Add support for ordered lists that start at a given number

I have a list that must start with 0, but mycomarkup insists that an ordered list starts with 1.

Other convenient uses: E.g., an ordered list with 10 items that are grouped into 3 groups with a heading-like markup inbetween.


We have 10 urgent matters to resolve:

== Home
1. one task
2. another task
3. a third task

== Work
4. task 4
5. task 5

== Play
6. task 6
7. task 7
8. task 8
9. task 9
10. last task

I'm unsure how to markup this, but *.N, where N is the “base”, is a possibility.

Assigned to
3 months ago
2 months ago
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~bouncepaw 2 months ago

This is good stuff! I had a use-case for it before, see how I handled it.

Picking the exact syntax is difficult, yeah. Maybe even writing it outright as N. is a good choice. Maybe something like this:

== Work
*. task 4
*. task 5

Do you know how other markups solve this?

~kas 2 months ago

I like your base{4} thing, but what will I do if I actually want to write “base{4}” over an ordered list?

I think I've seen a markup (TiddlyWiki, perhaps?) where you can start an ordered list with the “base” you want to start with, and then the rest of the numbers don't matter. So, e.g.:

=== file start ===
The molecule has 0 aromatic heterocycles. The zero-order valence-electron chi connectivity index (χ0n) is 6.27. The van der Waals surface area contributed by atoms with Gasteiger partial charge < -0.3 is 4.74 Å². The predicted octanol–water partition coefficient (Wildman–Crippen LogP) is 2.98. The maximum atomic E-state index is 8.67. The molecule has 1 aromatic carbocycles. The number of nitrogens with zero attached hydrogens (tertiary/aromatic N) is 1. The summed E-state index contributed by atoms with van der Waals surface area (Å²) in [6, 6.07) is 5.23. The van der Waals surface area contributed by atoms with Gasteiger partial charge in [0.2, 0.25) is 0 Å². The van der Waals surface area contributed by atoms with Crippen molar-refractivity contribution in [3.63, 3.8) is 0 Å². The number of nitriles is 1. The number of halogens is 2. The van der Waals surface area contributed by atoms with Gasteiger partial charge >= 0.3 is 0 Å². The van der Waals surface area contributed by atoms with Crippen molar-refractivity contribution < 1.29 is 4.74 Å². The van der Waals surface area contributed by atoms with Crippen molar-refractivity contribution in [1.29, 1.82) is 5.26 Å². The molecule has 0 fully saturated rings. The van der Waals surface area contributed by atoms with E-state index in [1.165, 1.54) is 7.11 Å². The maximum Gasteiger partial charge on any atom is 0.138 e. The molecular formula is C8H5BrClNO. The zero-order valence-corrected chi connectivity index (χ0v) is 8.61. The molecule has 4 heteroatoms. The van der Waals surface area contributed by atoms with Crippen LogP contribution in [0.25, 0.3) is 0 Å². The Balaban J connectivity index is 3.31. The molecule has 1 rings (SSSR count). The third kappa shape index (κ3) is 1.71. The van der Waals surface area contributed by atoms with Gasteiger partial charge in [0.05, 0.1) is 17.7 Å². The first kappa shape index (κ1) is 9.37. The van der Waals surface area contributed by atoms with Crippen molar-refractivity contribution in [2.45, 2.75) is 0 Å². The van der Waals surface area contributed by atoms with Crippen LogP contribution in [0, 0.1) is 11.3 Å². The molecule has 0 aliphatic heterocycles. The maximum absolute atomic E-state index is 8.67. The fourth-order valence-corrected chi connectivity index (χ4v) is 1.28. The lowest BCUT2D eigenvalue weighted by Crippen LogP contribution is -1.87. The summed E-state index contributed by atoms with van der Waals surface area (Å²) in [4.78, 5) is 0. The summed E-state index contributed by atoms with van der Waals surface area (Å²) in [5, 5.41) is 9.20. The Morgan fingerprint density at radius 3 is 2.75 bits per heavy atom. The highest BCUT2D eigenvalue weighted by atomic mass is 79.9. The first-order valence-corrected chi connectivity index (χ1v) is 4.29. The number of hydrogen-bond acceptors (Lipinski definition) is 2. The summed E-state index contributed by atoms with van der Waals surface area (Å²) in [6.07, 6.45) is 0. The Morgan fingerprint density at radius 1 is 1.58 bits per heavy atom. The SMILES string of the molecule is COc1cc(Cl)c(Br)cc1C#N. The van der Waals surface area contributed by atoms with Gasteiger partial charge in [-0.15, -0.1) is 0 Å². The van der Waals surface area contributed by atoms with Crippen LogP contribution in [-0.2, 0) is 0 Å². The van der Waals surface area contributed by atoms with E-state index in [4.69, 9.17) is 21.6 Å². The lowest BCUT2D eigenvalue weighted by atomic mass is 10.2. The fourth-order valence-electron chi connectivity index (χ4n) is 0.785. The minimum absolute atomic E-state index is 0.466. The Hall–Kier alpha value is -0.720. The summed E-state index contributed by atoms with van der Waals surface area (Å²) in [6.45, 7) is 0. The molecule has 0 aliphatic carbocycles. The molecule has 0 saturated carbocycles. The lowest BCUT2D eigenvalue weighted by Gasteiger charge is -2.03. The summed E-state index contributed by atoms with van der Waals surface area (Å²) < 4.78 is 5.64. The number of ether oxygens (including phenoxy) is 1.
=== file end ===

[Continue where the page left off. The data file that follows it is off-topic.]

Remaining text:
1. first
1. second
1. third

will give you

1. first
2. second
3. third


4. task 4
77. task 5

will give you

4. task 4
5. task 5

But that is a little confusing and not very intuitive. Better keep it simple and memorable.

~bouncepaw 2 months ago

what will I do if I actually want to write “base{4}” over an ordered list?

Just write \base{4}, similar to how you would write \img {...} if you wanted to avoid inserting images.

Markdown has some funny behaviour regarding list numbering, I don't like it.

LaTeX has something similar to base{}: https://tex.stackexchange.com/questions/142/how-can-i-make-an-enumerate-list-start-at-something-other-than-1

  \item fifth element

Maybe something like this?:

*.4 task 4
*. task 5

~kas 2 months ago

Yes, the format *.4 (*.N) was my initial suggestion. I could live with that. Another possibility is:

4. task 4
*. task 5

This may be more intuitive than *.4, but I have no idea how that affects the parser (or other markup I haven't thought of).

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